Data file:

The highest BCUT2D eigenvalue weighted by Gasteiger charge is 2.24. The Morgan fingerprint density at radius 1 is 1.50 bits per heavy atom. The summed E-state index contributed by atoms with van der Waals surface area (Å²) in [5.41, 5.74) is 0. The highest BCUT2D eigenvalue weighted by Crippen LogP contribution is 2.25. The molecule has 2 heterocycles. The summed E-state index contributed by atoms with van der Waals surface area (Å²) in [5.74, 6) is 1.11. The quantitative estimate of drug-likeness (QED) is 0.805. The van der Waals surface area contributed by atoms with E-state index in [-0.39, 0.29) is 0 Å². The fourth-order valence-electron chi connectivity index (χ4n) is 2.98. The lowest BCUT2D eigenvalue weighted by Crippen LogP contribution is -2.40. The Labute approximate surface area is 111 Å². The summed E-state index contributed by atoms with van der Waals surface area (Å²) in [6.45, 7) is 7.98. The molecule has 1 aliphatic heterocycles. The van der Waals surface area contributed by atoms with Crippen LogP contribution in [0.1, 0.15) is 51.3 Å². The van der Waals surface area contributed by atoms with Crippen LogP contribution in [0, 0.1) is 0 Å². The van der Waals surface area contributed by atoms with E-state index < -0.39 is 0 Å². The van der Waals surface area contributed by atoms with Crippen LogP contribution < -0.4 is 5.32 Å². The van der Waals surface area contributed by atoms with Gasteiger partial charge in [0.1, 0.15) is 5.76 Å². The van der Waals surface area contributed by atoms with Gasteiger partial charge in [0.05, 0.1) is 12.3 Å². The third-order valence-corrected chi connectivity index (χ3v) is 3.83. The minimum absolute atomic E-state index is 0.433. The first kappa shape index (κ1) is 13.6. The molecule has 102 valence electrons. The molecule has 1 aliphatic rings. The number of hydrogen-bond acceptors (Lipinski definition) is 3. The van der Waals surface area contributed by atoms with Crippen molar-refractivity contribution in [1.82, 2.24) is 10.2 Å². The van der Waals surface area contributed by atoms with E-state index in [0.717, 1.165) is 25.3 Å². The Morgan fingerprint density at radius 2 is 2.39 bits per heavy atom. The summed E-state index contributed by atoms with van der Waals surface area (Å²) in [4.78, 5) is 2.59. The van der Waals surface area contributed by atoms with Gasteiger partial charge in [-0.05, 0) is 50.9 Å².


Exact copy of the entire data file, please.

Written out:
The highest BCUT2D eigenvalue weighted by Gasteiger charge is 2.24. The Morgan fingerprint density at radius 1 is 1.50 bits per heavy atom. The summed E-state index contributed by atoms with van der Waals surface area (Å²) in [5.41, 5.74) is 0. The highest BCUT2D eigenvalue weighted by Crippen LogP contribution is 2.25. The molecule has 2 heterocycles. The summed E-state index contributed by atoms with van der Waals surface area (Å²) in [5.74, 6) is 1.11. The quantitative estimate of drug-likeness (QED) is 0.805. The van der Waals surface area contributed by atoms with E-state index in [-0.39, 0.29) is 0 Å². The fourth-order valence-electron chi connectivity index (χ4n) is 2.98. The lowest BCUT2D eigenvalue weighted by Crippen LogP contribution is -2.40. The Labute approximate surface area is 111 Å². The summed E-state index contributed by atoms with van der Waals surface area (Å²) in [6.45, 7) is 7.98. The molecule has 1 aliphatic heterocycles. The van der Waals surface area contributed by atoms with Crippen LogP contribution in [0.1, 0.15) is 51.3 Å². The van der Waals surface area contributed by atoms with Crippen LogP contribution in [0, 0.1) is 0 Å². The van der Waals surface area contributed by atoms with E-state index < -0.39 is 0 Å². The van der Waals surface area contributed by atoms with Crippen LogP contribution < -0.4 is 5.32 Å². The van der Waals surface area contributed by atoms with Gasteiger partial charge in [0.1, 0.15) is 5.76 Å². The van der Waals surface area contributed by atoms with Gasteiger partial charge in [0.05, 0.1) is 12.3 Å². The third-order valence-corrected chi connectivity index (χ3v) is 3.83. The minimum absolute atomic E-state index is 0.433. The first kappa shape index (κ1) is 13.6. The molecule has 102 valence electrons. The molecule has 1 aliphatic rings. The number of hydrogen-bond acceptors (Lipinski definition) is 3. The van der Waals surface area contributed by atoms with Crippen molar-refractivity contribution in [1.82, 2.24) is 10.2 Å². The van der Waals surface area contributed by atoms with E-state index in [0.717, 1.165) is 25.3 Å². The Morgan fingerprint density at radius 2 is 2.39 bits per heavy atom. The summed E-state index contributed by atoms with van der Waals surface area (Å²) in [4.78, 5) is 2.59. The van der Waals surface area contributed by atoms with Gasteiger partial charge in [-0.05, 0) is 50.9 Å².